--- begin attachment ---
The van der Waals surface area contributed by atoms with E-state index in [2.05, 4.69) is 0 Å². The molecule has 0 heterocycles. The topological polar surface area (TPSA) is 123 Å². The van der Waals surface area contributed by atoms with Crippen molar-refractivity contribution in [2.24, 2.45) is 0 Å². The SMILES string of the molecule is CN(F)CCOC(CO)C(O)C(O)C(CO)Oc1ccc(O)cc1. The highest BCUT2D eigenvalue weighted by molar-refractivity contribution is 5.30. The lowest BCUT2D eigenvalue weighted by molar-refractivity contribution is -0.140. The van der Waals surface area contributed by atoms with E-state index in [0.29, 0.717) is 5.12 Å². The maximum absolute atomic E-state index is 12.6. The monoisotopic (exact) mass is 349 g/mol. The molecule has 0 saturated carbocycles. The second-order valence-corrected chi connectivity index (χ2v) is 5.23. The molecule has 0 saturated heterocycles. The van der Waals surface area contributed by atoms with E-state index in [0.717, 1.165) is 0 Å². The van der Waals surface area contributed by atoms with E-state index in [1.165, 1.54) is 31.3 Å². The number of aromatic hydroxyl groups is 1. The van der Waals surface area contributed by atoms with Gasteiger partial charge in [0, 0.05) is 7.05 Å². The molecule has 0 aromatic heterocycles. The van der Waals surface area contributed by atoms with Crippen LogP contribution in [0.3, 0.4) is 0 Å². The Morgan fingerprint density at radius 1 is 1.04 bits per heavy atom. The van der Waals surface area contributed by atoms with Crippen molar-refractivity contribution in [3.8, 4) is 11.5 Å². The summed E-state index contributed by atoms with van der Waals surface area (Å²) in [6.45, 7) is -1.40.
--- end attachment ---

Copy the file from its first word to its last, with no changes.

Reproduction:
The van der Waals surface area contributed by atoms with E-state index in [2.05, 4.69) is 0 Å². The molecule has 0 heterocycles. The topological polar surface area (TPSA) is 123 Å². The van der Waals surface area contributed by atoms with Crippen molar-refractivity contribution in [2.24, 2.45) is 0 Å². The SMILES string of the molecule is CN(F)CCOC(CO)C(O)C(O)C(CO)Oc1ccc(O)cc1. The highest BCUT2D eigenvalue weighted by molar-refractivity contribution is 5.30. The lowest BCUT2D eigenvalue weighted by molar-refractivity contribution is -0.140. The van der Waals surface area contributed by atoms with E-state index in [0.29, 0.717) is 5.12 Å². The maximum absolute atomic E-state index is 12.6. The monoisotopic (exact) mass is 349 g/mol. The molecule has 0 saturated carbocycles. The second-order valence-corrected chi connectivity index (χ2v) is 5.23. The molecule has 0 saturated heterocycles. The van der Waals surface area contributed by atoms with E-state index in [0.717, 1.165) is 0 Å². The van der Waals surface area contributed by atoms with E-state index in [1.165, 1.54) is 31.3 Å². The number of aromatic hydroxyl groups is 1. The van der Waals surface area contributed by atoms with Gasteiger partial charge in [0, 0.05) is 7.05 Å². The molecule has 0 aromatic heterocycles. The van der Waals surface area contributed by atoms with Crippen LogP contribution in [0.3, 0.4) is 0 Å². The Morgan fingerprint density at radius 1 is 1.04 bits per heavy atom. The van der Waals surface area contributed by atoms with Crippen molar-refractivity contribution in [3.8, 4) is 11.5 Å². The summed E-state index contributed by atoms with van der Waals surface area (Å²) in [6.45, 7) is -1.40.